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Classroom Management and Organisation: making it work.

Christina Giannikas owns a chain of private language schools in Southern Greece. Here she talks about managing your classroom at the start of the new school year.

Every start to the new school year creates stress to any teacher worth their salt. Each year entails preparation of teaching material, the new curriculum and consideration of the students’ needs. There is one thing that can make a teacher’s life a bit easier and that is Classroom Management and Organization (CMaO). For some, these words could prove to be quite intimidating, the sheer thought on trying to manage children fresh from summer vacation could be quite frightening, nonetheless it would help in the long run.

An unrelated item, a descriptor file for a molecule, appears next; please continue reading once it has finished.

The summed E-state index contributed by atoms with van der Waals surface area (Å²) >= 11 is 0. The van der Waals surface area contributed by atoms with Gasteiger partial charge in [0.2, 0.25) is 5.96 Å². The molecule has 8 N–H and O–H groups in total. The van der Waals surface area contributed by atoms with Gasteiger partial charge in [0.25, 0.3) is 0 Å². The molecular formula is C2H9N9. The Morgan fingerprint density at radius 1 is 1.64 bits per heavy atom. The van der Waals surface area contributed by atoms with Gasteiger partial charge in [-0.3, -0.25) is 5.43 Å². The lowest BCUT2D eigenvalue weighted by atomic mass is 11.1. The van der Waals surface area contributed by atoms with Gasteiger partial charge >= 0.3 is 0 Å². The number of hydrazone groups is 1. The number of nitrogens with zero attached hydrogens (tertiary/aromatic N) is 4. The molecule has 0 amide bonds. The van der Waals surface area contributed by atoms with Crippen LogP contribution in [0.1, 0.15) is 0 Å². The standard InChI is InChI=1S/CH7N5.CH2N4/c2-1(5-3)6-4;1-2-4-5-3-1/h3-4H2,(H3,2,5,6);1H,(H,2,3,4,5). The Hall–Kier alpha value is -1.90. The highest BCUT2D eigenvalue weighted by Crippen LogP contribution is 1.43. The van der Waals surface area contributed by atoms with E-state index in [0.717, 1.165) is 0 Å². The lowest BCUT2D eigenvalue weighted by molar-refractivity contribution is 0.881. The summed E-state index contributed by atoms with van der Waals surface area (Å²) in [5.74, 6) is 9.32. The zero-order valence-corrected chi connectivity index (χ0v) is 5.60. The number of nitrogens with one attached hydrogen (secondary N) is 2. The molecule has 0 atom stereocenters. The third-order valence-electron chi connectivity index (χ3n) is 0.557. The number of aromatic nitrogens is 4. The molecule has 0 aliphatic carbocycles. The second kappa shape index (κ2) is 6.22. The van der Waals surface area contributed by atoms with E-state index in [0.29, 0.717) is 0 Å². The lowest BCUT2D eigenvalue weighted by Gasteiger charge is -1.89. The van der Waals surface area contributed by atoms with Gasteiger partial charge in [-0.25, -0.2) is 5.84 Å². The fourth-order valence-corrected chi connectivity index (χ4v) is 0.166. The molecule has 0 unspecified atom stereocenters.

As challenging a task as it might be, CMaO can be interesting and fun for teachers and students. The key ingredients are effective teacher preparation and student involvement.

When a teacher sets up their classroom, it helps to view it as an environment where language learners are supported and can feel comfortable and content. As an educator looks around their classroom from this perspective, they should think about:

  • The written language (posters, word walls, charts)
  • A reading area-are there books that would help develop students’ reading skills?
  • The spaces for learning-are desks and other areas set up in a way that children could collaborate?